"I don't think she'd be in your back seat in the first place, unless it involved a whole hell of a lot of pushing and some forty weight to help her get in there. GM wasn't thinking straight when it designed your interior."

"GM didn't have a choice when they were designing a lot of the eighties vehicles, you know. It was after the Carter administration - and the gas crisis, remember?"

"That was a goddamn engine problem, not an interior design one. Carter's emissions regulations basically took a carving knife to anyone's nuts that happened to be dangling over the three fifty bore mark."

Dart looked down at herself for a moment, then canted her head. "Gosh, gee... um, when it's explained like that, I'm so glad I'm a girl."

"My point exactly. See, makes perfect sense now, doesn't it, your alt-mode being an American sports car of the eighties? Notice what you're missing?"

A little grin tweaked the corners of Dart's lips. Her spoiler lifted up over her shoulders, and the tips peered over her back in a jaunty twitch. "Yes... but it's nothing important."

The Camaro paused, flicked his antenna in a small circle. "Whatever," he told her, as he rocked his weight to his left side; his staggered rear shocks creaked under the heft of his plating. "You going to earn your ten dollars, or should I just go ahead and call it mine, like it was in the first place?"

"Hey, I earned that five dollars, and you're being awfully stingy with it. Geeze, it's not even enough to buy Dan a meal at McDonalds, much less me a quarter tank of gas," she replied. "I don't think for some reason I'm going to get ten out of it, even if I beat you."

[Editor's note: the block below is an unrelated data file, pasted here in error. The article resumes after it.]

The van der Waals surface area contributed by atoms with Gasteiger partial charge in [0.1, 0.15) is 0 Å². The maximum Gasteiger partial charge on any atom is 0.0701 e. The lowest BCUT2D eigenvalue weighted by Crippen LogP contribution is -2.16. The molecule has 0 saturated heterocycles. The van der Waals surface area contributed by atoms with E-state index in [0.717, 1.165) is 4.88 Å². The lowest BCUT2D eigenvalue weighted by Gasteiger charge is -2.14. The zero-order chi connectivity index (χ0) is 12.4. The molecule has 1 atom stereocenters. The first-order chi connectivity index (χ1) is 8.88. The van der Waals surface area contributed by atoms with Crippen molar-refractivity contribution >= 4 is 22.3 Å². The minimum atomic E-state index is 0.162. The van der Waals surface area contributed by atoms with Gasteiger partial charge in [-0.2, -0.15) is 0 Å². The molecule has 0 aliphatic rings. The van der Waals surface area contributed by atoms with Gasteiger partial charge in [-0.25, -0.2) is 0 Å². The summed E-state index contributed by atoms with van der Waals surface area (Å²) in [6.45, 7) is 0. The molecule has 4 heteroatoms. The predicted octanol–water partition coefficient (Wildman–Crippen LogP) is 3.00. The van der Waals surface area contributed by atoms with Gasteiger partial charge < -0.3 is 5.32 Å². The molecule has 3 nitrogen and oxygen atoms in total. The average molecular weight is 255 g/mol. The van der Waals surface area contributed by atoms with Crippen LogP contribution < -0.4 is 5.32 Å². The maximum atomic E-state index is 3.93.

"You're definitely not going to get ten out of it, because you'll be owing me that ten when we get to Front Street. There's no way in hell you're beating me on the road in that mode."

Dart picked her way lightly across the ground as she walked towards him. Ace shifted his weight over his rear tires and let his front end drift off the ground a bit as if he was craning his neck upwards to glance at her. His side mirrors flattened as the scruffy femme stood there, obviously debating what to reply. She hesitated, looked down the road. A frown-

"Chicken," he scoffed, cutting her off before she could say anything.

"No, I'm just..."

"Buk buk," Ace clucked, and revved his engine. His wheels caught the edge of the paved road and slid into the gravel. His rear tires spun, tossing tufts of dry grass behind him until he heaved himself back onto firm purchase. Deliberately, he turned his nose back, showing her a perfect view of his tail lights and rear bumper. He tapped his brakes, letting the red panels flash in a vehicular thumb of his nose.